The disappearing Sun Temple of Queen Nefertiti
The head of an Amarna princess on a Kom el-Nana block.
Kom el-Nana, site of a solar shrine for Nefertiti, is one of the last surviving peripheral cult complexes of ancient Akhetaten. Jacquelyn Williamson talks about her work reconstructing wall reliefs from the site, and its precarious condition.
37 Questions with UCLA Egyptologist Kara Cooney
Kara Cooney, a UCLA associate professor of near eastern languages and cultures, is a recognized expert on ancient Egypt, specifically the art and architecture. She specializes in coffin studies, economies in the ancient world and the female pharaoh Hatshepsut. Also among her areas of interest are gender issues of death in ancient Egypt, funerary arts in the ancient world and ritual studies.
In this video, she visits the Los Angeles County Museum of Art and answers questions about her work, ancient Egypt and studying culture in Los Angeles: "Los Angeles has every culture. It's a multi-cultural extravaganza."
Police foil attempt to steal goddess Isis statue in Nubia Museum
Police and employees of the Nubia Museum in Aswan on Sunday foiled an attempt to steal a statue depicting goddess Isis breastfeeding her son Horus.
A statement from the Antiquities Ministry indicated that the attempt occurred some time between 1:00pm and 4:00pm, when the museum was closed for lunch.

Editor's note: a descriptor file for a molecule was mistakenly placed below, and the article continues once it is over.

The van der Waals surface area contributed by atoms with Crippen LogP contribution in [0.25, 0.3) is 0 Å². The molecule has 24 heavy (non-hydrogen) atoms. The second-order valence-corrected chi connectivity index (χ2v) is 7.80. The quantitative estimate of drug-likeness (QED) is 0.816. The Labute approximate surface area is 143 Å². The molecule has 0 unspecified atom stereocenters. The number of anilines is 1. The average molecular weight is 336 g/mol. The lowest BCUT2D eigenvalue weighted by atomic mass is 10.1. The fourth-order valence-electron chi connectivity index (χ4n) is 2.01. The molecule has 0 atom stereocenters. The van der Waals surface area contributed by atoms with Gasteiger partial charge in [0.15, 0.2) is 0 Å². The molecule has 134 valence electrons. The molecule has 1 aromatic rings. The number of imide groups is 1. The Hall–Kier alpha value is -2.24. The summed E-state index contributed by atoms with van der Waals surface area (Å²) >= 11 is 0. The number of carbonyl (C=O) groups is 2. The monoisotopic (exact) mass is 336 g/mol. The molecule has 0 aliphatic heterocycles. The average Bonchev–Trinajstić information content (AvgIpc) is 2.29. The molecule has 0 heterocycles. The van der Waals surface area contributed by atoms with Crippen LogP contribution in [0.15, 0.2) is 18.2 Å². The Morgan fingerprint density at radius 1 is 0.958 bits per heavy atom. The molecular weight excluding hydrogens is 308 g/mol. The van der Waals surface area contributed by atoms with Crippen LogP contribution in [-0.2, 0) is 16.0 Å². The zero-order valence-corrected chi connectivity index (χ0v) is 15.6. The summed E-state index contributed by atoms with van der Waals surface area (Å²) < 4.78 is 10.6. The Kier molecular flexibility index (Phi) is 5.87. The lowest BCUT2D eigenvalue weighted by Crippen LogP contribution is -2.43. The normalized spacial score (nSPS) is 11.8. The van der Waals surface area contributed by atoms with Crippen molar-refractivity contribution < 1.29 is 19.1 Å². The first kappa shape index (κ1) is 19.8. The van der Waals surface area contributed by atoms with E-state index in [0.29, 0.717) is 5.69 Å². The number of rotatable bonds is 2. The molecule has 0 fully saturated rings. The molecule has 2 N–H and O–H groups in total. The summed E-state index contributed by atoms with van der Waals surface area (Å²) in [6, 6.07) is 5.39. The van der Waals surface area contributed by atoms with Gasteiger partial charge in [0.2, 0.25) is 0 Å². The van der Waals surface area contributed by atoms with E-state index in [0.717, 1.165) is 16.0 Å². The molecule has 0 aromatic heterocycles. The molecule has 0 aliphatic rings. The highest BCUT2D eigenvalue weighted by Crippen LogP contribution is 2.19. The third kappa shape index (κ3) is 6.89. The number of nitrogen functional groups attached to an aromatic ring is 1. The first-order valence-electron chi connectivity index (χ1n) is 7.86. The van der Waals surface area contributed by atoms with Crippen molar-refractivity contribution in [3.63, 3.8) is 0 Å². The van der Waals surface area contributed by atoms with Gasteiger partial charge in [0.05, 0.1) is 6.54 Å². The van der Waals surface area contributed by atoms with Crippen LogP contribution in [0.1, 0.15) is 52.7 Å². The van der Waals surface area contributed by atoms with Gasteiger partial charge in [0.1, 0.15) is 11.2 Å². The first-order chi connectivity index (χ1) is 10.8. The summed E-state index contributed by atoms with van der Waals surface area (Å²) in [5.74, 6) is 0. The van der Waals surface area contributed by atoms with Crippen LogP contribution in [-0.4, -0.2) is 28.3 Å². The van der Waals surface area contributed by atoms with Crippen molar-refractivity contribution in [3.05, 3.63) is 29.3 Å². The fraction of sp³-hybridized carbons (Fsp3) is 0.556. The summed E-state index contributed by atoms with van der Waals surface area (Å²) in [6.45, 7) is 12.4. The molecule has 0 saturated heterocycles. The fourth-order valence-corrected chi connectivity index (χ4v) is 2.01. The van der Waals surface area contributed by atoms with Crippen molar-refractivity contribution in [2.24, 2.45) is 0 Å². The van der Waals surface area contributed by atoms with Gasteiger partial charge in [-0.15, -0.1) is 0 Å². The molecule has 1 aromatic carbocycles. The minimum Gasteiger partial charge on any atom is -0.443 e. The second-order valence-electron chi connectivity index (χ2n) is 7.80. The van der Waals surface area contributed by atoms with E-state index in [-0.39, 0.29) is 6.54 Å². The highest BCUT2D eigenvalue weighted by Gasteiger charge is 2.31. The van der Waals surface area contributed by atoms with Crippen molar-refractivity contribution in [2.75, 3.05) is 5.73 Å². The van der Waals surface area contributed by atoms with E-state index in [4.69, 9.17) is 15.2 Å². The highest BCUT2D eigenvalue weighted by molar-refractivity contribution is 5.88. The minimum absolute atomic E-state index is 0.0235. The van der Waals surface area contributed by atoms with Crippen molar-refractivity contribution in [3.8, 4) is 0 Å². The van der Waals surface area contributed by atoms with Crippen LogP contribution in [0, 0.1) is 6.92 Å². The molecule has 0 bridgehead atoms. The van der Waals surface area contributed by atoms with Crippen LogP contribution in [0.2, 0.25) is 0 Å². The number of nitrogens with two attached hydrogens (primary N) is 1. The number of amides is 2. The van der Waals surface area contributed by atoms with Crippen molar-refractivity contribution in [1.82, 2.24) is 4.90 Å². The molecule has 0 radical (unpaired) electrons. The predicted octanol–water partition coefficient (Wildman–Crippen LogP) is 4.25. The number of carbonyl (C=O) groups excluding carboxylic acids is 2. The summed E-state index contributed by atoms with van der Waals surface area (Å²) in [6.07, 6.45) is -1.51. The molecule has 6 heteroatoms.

Was This Masterpiece Painted With Ground Mummy?
For centuries, European artists adorned their canvases with pigment made from the pulverized remains of ancient Egyptians.
Eugene Delacroix's most famous painting, "Liberty Leading the People," hangs in a revered spot in Paris' Louvre Museum. Inspired by the 1830 Paris Uprising, it has been held up as an embodiment of the French national ethos, and most recently as a justification for the country's controversial burkini ban.
But "Liberty Leading the People" may also have been literally painted with people.
New pharaonic tomb unearthed in Sharqia
The Egyptian Archaeological Mission of East Delta unearthed a pharaonic tomb in the city of al-Hosayneya in the al-Sharqia governorate.
Head of the Egyptian Antiquities Department at the Ministry of Antiquities Ayman Ashawi said that the tomb was discovered when a citizen who wanted to expand their house requested the land to be dug up.
You no longer have to visit the British Museum in London to see the Rosetta Stone in detail. Last week, the museum published the first 3D scan of the famous slab of hieroglyphics online at Sketchfab, where its accompanied by the websites new sound support feature.